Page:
Bob Dole officially accepted the Republican presidential nomination at the GOP convention held in San Diego on August 15, 1996, 25 years ago today. Jack Kemp, San Diego’s quarterback in the early 1960s, was Dole’s running mate. Dole ultimately lost to President Clinton.
The 1996 Republican National Convention was touted by civic cheerleaders as the type of mega-event that would raise the city’s profile and send millions of dollars into the local economy.
The convention succeeded in triggering a tourism boom that year and raising the city’s image on the world stage. At the same time, the convention put further strain on the city’s finances. It was then seen as a contributing factor in the 1996 decision to underfund the city’s pension system.
Tragic news was shared on the front page of the Union-Tribune during the 1996 Congress which ended. At San Diego State University, a graduate student pulled out a handgun during an exam committee for his master’s thesis and shot and killed three engineering professors: Chen Liang, Preston Lowrey and Constantinos Lyrintzis. The student then pleaded guilty in exchange for a life sentence without the possibility of parole.
Extract from the San Diego Union-Tribune, Friday August 16, 1996:
It’s a success, but will they remember it?
By John Marelius, Editor-in-Chief
When Bob Dole announced his resignation from the Senate three months ago, he stepped down from the pinnacle of power to become, in his words, “just a man.”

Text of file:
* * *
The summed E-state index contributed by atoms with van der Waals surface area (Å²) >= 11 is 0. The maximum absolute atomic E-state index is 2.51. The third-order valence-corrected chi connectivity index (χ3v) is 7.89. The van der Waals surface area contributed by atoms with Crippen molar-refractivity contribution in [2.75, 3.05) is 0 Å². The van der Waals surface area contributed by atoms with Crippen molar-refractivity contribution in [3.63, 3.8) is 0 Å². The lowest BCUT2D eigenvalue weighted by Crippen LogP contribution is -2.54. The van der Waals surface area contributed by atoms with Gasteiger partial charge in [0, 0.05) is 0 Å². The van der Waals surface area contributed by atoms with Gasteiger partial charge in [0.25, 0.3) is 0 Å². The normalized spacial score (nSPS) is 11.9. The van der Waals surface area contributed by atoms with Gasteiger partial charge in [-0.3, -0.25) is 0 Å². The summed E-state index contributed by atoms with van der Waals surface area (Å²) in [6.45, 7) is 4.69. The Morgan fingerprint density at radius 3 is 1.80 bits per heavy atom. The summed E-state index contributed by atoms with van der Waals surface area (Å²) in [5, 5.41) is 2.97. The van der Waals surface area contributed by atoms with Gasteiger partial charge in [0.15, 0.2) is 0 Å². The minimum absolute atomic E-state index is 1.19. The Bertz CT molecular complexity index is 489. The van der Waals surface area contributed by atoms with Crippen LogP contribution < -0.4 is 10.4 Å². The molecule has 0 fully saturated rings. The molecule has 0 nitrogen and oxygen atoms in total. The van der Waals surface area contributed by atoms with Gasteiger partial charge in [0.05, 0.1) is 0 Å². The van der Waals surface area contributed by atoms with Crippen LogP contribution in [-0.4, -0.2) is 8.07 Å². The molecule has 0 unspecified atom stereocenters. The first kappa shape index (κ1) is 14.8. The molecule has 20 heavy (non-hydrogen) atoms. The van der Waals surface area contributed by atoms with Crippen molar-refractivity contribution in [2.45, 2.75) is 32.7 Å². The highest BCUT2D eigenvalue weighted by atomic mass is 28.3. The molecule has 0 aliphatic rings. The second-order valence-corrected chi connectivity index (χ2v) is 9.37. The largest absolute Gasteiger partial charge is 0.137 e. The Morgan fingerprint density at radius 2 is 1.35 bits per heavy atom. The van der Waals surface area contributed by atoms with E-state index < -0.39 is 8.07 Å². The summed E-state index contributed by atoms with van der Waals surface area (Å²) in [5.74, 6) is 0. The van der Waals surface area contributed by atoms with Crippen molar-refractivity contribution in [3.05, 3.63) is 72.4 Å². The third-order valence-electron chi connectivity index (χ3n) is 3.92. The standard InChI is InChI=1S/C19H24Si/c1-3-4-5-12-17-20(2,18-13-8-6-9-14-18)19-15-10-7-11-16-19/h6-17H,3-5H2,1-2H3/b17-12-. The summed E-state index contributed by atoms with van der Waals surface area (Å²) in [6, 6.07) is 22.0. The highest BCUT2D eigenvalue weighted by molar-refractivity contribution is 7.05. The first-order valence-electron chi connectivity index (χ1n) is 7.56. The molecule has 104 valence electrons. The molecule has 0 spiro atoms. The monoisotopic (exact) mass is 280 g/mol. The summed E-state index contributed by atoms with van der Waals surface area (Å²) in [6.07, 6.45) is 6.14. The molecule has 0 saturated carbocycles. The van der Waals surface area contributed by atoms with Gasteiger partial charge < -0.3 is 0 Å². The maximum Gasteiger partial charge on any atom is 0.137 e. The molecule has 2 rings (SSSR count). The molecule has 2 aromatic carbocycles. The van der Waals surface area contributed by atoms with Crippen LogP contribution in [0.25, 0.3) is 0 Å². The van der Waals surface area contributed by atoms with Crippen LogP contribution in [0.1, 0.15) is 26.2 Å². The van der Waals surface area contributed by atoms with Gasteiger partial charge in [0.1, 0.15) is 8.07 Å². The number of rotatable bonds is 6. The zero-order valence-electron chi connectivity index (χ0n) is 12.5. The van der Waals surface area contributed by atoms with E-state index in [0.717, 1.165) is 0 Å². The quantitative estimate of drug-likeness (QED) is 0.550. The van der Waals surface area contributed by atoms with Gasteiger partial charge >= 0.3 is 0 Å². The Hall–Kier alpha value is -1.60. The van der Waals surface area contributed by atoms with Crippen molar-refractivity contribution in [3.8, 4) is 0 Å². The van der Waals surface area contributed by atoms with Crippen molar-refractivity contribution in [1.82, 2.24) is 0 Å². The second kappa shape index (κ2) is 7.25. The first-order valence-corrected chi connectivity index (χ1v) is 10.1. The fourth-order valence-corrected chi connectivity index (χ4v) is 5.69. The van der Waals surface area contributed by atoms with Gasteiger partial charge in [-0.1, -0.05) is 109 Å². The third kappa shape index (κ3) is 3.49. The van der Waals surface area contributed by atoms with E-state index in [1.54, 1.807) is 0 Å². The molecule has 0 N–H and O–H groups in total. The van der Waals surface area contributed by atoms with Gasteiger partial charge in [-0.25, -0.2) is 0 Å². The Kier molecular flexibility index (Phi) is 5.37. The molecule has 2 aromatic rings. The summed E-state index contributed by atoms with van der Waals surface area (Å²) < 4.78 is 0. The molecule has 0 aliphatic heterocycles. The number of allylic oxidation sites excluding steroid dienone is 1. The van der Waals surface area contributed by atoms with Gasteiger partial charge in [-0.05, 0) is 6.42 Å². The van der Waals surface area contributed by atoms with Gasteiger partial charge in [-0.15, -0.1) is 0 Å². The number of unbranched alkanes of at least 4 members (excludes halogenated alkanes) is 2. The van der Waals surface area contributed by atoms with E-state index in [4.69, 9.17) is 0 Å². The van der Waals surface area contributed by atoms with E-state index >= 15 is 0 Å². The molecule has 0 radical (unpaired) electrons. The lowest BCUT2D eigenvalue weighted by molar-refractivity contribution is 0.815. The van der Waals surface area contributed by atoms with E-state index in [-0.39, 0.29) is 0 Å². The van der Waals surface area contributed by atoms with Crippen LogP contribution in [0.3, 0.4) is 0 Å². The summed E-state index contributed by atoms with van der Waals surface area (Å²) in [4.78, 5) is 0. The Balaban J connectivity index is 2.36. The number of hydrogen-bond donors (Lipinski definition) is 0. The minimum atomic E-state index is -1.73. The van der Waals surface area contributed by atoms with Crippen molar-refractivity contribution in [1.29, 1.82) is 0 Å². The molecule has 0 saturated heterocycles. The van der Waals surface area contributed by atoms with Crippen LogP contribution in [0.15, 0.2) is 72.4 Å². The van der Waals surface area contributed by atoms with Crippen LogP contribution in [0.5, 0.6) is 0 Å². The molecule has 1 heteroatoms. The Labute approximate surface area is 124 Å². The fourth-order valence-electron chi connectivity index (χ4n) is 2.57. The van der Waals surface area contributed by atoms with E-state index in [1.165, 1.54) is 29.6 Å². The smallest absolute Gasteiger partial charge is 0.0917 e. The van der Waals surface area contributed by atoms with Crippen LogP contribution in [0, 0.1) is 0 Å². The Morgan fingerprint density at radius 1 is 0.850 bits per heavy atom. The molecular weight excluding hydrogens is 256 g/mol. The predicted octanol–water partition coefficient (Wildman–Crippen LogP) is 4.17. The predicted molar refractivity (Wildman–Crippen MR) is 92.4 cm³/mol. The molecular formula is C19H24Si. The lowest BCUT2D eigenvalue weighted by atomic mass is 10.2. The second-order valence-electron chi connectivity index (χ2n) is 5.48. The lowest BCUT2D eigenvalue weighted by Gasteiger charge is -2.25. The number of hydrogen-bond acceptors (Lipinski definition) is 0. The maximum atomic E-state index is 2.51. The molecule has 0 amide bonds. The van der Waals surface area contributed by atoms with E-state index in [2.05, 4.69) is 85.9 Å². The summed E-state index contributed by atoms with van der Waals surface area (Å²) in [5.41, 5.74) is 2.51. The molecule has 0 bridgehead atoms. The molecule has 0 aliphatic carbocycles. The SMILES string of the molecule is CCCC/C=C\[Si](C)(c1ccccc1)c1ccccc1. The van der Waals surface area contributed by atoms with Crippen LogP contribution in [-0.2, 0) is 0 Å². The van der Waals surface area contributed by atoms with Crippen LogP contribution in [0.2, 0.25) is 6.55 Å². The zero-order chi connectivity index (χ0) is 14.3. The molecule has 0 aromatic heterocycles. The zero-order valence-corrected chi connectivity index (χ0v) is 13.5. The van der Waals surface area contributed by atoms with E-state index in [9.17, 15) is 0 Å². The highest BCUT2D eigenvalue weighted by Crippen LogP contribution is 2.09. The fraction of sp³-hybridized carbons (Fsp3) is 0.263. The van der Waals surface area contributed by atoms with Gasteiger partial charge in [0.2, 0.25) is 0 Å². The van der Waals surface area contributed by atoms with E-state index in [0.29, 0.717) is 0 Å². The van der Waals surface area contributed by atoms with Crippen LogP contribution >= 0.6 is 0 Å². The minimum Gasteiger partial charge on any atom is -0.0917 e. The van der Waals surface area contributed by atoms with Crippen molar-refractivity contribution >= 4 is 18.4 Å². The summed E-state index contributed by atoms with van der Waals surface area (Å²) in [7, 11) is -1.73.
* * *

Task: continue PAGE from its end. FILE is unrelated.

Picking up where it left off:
Last night “just a man” became “America’s most optimistic man” as Dole accepted the Republican nomination for president.
Optimism is in order.
For Dole, Republican National Convention week in San Diego was one of those rare weeks where just about everything went well.
A threatened battle over abortion has been hushed up. Pat Buchanan’s rebel brigades nodded. Jack Kemp’s surprise appointment as Dole’s vice-presidential running mate won rave reviews. The convention itself showed viewers across the country a diverse and inclusive Republican Party made up of touching speakers, women, minorities, people with disabilities, and Democrats who have switched parties.
It has been a stunning success in every way except the statistics.
The Republican convention in Houston four years ago was widely criticized, but George Bush has benefited from a steady daily increase in national public opinion polls.
This time, the polls are inconclusive. Some show that Dole cut President Clinton’s lead slightly by about 12%. Others show him losing ground. As Dole might put it in less scripted moments: up in the polls, down in the polls, whatever.
Last night Dole gave a well-crafted speech that laid out the rationale for his candidacy that was so often lacking during the election campaign – creating a bond of trust between the government and a skeptical public.
“The fundamental question is not politics, but trust – not just whether the people trust the president, but whether the president and his party trust the people, trust their kindness and their genius for recovery. . Because the government cannot lead the people, the people must lead the government.